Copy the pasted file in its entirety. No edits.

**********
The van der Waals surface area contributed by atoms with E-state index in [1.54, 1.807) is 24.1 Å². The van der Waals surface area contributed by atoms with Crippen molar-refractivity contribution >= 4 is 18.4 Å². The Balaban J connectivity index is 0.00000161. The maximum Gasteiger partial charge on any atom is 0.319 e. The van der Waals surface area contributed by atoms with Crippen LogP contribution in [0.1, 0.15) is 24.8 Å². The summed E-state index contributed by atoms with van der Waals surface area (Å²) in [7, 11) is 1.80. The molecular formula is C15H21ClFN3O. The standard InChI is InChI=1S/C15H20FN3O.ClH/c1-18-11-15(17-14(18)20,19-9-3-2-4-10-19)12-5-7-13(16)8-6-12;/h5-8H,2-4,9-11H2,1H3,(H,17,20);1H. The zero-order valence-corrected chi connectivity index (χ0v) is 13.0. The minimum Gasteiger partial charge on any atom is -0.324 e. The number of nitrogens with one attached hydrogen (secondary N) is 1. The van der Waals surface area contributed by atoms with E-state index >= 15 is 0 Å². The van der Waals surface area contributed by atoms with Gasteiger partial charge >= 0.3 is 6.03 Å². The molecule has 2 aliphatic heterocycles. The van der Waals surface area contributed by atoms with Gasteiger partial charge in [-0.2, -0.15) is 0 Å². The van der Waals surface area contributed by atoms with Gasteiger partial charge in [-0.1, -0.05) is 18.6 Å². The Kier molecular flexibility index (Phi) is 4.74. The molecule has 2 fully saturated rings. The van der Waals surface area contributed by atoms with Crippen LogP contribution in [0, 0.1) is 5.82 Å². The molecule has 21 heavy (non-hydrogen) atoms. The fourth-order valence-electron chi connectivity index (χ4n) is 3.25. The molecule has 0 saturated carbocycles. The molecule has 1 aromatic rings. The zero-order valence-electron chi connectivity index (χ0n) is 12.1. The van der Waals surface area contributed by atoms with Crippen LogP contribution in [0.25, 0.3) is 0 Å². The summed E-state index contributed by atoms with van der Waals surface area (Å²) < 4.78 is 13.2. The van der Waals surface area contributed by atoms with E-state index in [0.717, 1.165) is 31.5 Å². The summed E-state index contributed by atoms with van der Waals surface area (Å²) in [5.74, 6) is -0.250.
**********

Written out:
The van der Waals surface area contributed by atoms with E-state index in [1.54, 1.807) is 24.1 Å². The van der Waals surface area contributed by atoms with Crippen molar-refractivity contribution >= 4 is 18.4 Å². The Balaban J connectivity index is 0.00000161. The maximum Gasteiger partial charge on any atom is 0.319 e. The van der Waals surface area contributed by atoms with Crippen LogP contribution in [0.1, 0.15) is 24.8 Å². The summed E-state index contributed by atoms with van der Waals surface area (Å²) in [7, 11) is 1.80. The molecular formula is C15H21ClFN3O. The standard InChI is InChI=1S/C15H20FN3O.ClH/c1-18-11-15(17-14(18)20,19-9-3-2-4-10-19)12-5-7-13(16)8-6-12;/h5-8H,2-4,9-11H2,1H3,(H,17,20);1H. The zero-order valence-corrected chi connectivity index (χ0v) is 13.0. The minimum Gasteiger partial charge on any atom is -0.324 e. The number of nitrogens with one attached hydrogen (secondary N) is 1. The van der Waals surface area contributed by atoms with E-state index >= 15 is 0 Å². The van der Waals surface area contributed by atoms with Gasteiger partial charge >= 0.3 is 6.03 Å². The molecule has 2 aliphatic heterocycles. The van der Waals surface area contributed by atoms with Gasteiger partial charge in [-0.2, -0.15) is 0 Å². The van der Waals surface area contributed by atoms with Gasteiger partial charge in [-0.1, -0.05) is 18.6 Å². The Kier molecular flexibility index (Phi) is 4.74. The molecule has 2 fully saturated rings. The van der Waals surface area contributed by atoms with Crippen LogP contribution in [0, 0.1) is 5.82 Å². The molecule has 21 heavy (non-hydrogen) atoms. The fourth-order valence-electron chi connectivity index (χ4n) is 3.25. The molecule has 0 saturated carbocycles. The molecule has 1 aromatic rings. The zero-order valence-electron chi connectivity index (χ0n) is 12.1. The van der Waals surface area contributed by atoms with Crippen LogP contribution in [0.25, 0.3) is 0 Å². The summed E-state index contributed by atoms with van der Waals surface area (Å²) < 4.78 is 13.2. The van der Waals surface area contributed by atoms with E-state index in [0.717, 1.165) is 31.5 Å². The summed E-state index contributed by atoms with van der Waals surface area (Å²) in [5.74, 6) is -0.250.